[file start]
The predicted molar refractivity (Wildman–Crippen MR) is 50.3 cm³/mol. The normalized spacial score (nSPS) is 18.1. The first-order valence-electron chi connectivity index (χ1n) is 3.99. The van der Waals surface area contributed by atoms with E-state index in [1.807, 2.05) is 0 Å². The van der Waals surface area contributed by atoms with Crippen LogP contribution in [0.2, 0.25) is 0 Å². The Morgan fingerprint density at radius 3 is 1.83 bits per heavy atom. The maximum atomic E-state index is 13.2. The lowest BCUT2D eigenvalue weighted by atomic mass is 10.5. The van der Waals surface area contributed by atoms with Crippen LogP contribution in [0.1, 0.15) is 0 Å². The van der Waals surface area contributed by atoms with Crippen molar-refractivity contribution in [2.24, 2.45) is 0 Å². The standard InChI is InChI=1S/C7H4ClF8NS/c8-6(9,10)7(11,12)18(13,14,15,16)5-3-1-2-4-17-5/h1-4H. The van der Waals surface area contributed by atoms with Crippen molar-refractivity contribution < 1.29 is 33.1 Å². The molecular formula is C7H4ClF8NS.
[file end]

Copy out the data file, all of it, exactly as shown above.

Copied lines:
The predicted molar refractivity (Wildman–Crippen MR) is 50.3 cm³/mol. The normalized spacial score (nSPS) is 18.1. The first-order valence-electron chi connectivity index (χ1n) is 3.99. The van der Waals surface area contributed by atoms with E-state index in [1.807, 2.05) is 0 Å². The van der Waals surface area contributed by atoms with Crippen LogP contribution in [0.2, 0.25) is 0 Å². The Morgan fingerprint density at radius 3 is 1.83 bits per heavy atom. The maximum atomic E-state index is 13.2. The lowest BCUT2D eigenvalue weighted by atomic mass is 10.5. The van der Waals surface area contributed by atoms with Crippen LogP contribution in [0.1, 0.15) is 0 Å². The van der Waals surface area contributed by atoms with Crippen molar-refractivity contribution in [2.24, 2.45) is 0 Å². The standard InChI is InChI=1S/C7H4ClF8NS/c8-6(9,10)7(11,12)18(13,14,15,16)5-3-1-2-4-17-5/h1-4H. The van der Waals surface area contributed by atoms with Crippen molar-refractivity contribution < 1.29 is 33.1 Å². The molecular formula is C7H4ClF8NS.